Tuesday, November 18, 2014

Buffalo in the Lake-Effect Crosshairs

Note: This post has been updated to include a remarkable video of the lake-effect band at the end. 

You don't see this every day.  Even in metric, 40-60 (cm) is a pretty good storm.  But this is the forecast in inches.  Source: WIVB.com
Contrary to popular belief, Buffalo is not the snowiest city in the United States, it's Syracuse (96 vs. 126 inches).  However, when it comes to behemoth storms, Buffalo is king.  Why?  It sits on the eastern end of highly elongated Lake Erie and thus can be pounded by intense snowbands that form along the major lake axis.  Such snowbands are sometimes called Long-Lake Axis Parallel or LLAP bands and are responsible for some of the most intense snowstorms in the world.  Last night and today portions of the Buffalo Metro Area have been getting pounded by a persistent LLAP band, as illustrated by the 18-hour-long radar loop below.  The approximate position of the Buffalo metro area is outline by the red box.

There are a number of reasons why these bands are intense.  First, they form when the large-scale flow is moving over the longest axis of a lake, which means the airmass experiences the maximum heating and moistening possible.  Second, the local heating over the lake surface generates land breezes that converge near the center lake axis, triggering and organizing the snowfall in an intense, localized band. The schematic below from my recently released book shows how this process works over the Great Salt Lake, but the concept is the same over Lake Erie.

Source: Secrets of the Greatest Snow on Earth (Steenburgh 2014)
LLAP bands can be very narrow with sharp contrasts in snowfall rates and accumulations.  If you look carefully at the loop above you'll see that once the band sets up, it snows only briefly in the northern portion of the Buffalo metro area.  In contrast, the southern portion is getting absolutely pounded.  A great photo of what I think is the northern edge of the band was taken by the Buffalo News 4 staff.  On the right you are in the clear.  On the left, snowpocalypse.

Source: WIVB.com
The Weather Channel is currently reporting that up to 4 feet of snow has fallen already in the Buffalo area.  In the satellite imagery, you can see very clearly the elongated, corrugated nature of the cumulus clouds in the primary lake-effect band, with clear skies immediately to the north.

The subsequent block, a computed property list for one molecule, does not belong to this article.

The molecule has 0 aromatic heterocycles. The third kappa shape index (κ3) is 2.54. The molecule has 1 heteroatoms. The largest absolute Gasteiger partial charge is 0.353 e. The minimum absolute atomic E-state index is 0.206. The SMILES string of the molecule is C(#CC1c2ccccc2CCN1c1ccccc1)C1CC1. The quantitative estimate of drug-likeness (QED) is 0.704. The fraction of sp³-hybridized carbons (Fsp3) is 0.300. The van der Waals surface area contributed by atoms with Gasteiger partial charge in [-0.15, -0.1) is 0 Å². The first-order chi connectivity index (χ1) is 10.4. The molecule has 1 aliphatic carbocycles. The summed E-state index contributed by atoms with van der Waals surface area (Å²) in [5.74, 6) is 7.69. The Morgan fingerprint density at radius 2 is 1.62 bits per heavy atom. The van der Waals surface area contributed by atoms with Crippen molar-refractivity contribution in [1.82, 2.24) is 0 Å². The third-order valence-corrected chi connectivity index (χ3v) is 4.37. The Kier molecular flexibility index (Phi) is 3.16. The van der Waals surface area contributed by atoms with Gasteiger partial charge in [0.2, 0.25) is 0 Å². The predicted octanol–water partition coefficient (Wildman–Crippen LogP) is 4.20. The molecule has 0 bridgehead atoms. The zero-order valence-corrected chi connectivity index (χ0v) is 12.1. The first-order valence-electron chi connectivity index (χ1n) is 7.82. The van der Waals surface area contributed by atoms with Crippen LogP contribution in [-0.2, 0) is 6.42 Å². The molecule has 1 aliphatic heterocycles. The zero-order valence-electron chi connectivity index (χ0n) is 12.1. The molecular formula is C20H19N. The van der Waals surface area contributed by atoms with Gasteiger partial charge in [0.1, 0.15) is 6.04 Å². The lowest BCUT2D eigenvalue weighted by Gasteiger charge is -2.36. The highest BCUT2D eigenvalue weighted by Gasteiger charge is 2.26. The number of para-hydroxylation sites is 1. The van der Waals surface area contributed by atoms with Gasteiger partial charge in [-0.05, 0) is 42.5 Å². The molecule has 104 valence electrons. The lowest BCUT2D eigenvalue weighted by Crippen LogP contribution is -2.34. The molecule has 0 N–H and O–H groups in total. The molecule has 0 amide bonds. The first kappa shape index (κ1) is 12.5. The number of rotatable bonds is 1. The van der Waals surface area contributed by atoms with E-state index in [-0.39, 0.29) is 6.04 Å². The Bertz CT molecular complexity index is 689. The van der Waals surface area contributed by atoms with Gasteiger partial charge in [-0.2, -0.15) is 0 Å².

Source: College of DuPage
In northern Utah, the Great Salt Lake occasionally produces LLAP bands.  In fact, about 20% of lake-effect periods feature such bands.  However, they lack the intensity and duration of the LLAP beasties that form downstream of Lake Erie.  Of course, as good as the Lake Erie bands are, it is Lake Ontario and the Tug Hill Plateau that see the biggest and baddest LLAP bands in the world.

Addendum @ 1:40 PM 18 Nov: Great video below from YouTube user Alfonzo Cutaia showing remarkable updrafts and northern edge of the band.



  1. Hey Jim, it strikes me that the northernmost edge of the Lake Erie band has been consistently stronger than the southern edge throughout much of the event. Was this typical of your OWLES experience? I don't follow lake-effect like I used to, but it always seemed to me the precipiation was typically heaviest near the center of these bands.

    1. I've seen it north, center, and south depending on the event. I'm not sure if anyone has ever investigated the cause, but it would be an interesting issue to investigate.

  2. Would you say that we have a "buffalo lake effect" here in the Salt Lake area due to the buffalo on Antelope Island on the Great Salt Lake? Could the methane gas from the buffalo play a role?

  3. "Of course, as good as the Lake Erie bands are, it is Lake Ontario and the Tug Hill Plateau that see the biggest and baddest LLAP bands in the world."

    Isn't there more lake effect snow on the Keweenaw peninsula jutting into Lake Superior than at Tug Hill?

    And then there's Japan, where the "lake effect" is enhanced by abrupt orographic uplift onto real mountains comparable to the Wasatch.

    1. Nobody gets more lake effect than Japan. The Keweenaw is in the running with the Tug for most in the US. The most intense storms in the world, however, are produced by LLAP bands and these form preferentially downstream of elongated bodies of water like Erie and Ontario.